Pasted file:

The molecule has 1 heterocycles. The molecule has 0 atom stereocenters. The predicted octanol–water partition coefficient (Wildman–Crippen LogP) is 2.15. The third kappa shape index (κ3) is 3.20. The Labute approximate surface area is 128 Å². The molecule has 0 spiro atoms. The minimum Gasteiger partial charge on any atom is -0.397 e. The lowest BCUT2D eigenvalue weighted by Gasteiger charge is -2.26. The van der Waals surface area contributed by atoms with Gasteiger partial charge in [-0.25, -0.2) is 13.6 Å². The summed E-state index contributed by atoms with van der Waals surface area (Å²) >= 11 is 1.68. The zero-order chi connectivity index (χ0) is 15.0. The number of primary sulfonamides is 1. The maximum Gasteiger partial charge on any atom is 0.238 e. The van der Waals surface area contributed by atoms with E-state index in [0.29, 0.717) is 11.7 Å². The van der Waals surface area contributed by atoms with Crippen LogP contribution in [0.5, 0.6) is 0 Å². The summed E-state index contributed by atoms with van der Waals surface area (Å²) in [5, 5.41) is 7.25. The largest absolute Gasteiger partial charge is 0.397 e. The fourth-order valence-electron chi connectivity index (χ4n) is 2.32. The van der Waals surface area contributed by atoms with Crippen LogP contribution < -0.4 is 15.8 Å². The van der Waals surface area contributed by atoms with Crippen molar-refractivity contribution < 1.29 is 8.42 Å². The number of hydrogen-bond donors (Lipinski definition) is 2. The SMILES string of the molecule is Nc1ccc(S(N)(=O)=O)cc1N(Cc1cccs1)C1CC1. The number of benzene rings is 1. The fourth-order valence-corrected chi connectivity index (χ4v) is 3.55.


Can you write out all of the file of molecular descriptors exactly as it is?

The molecule has 1 heterocycles. The molecule has 0 atom stereocenters. The predicted octanol–water partition coefficient (Wildman–Crippen LogP) is 2.15. The third kappa shape index (κ3) is 3.20. The Labute approximate surface area is 128 Å². The molecule has 0 spiro atoms. The minimum Gasteiger partial charge on any atom is -0.397 e. The lowest BCUT2D eigenvalue weighted by Gasteiger charge is -2.26. The van der Waals surface area contributed by atoms with Gasteiger partial charge in [-0.25, -0.2) is 13.6 Å². The summed E-state index contributed by atoms with van der Waals surface area (Å²) >= 11 is 1.68. The zero-order chi connectivity index (χ0) is 15.0. The number of primary sulfonamides is 1. The maximum Gasteiger partial charge on any atom is 0.238 e. The van der Waals surface area contributed by atoms with E-state index in [0.29, 0.717) is 11.7 Å². The van der Waals surface area contributed by atoms with Crippen LogP contribution in [0.5, 0.6) is 0 Å². The summed E-state index contributed by atoms with van der Waals surface area (Å²) in [5, 5.41) is 7.25. The largest absolute Gasteiger partial charge is 0.397 e. The fourth-order valence-electron chi connectivity index (χ4n) is 2.32. The van der Waals surface area contributed by atoms with Crippen LogP contribution < -0.4 is 15.8 Å². The van der Waals surface area contributed by atoms with Crippen molar-refractivity contribution < 1.29 is 8.42 Å². The number of hydrogen-bond donors (Lipinski definition) is 2. The SMILES string of the molecule is Nc1ccc(S(N)(=O)=O)cc1N(Cc1cccs1)C1CC1. The number of benzene rings is 1. The fourth-order valence-corrected chi connectivity index (χ4v) is 3.55.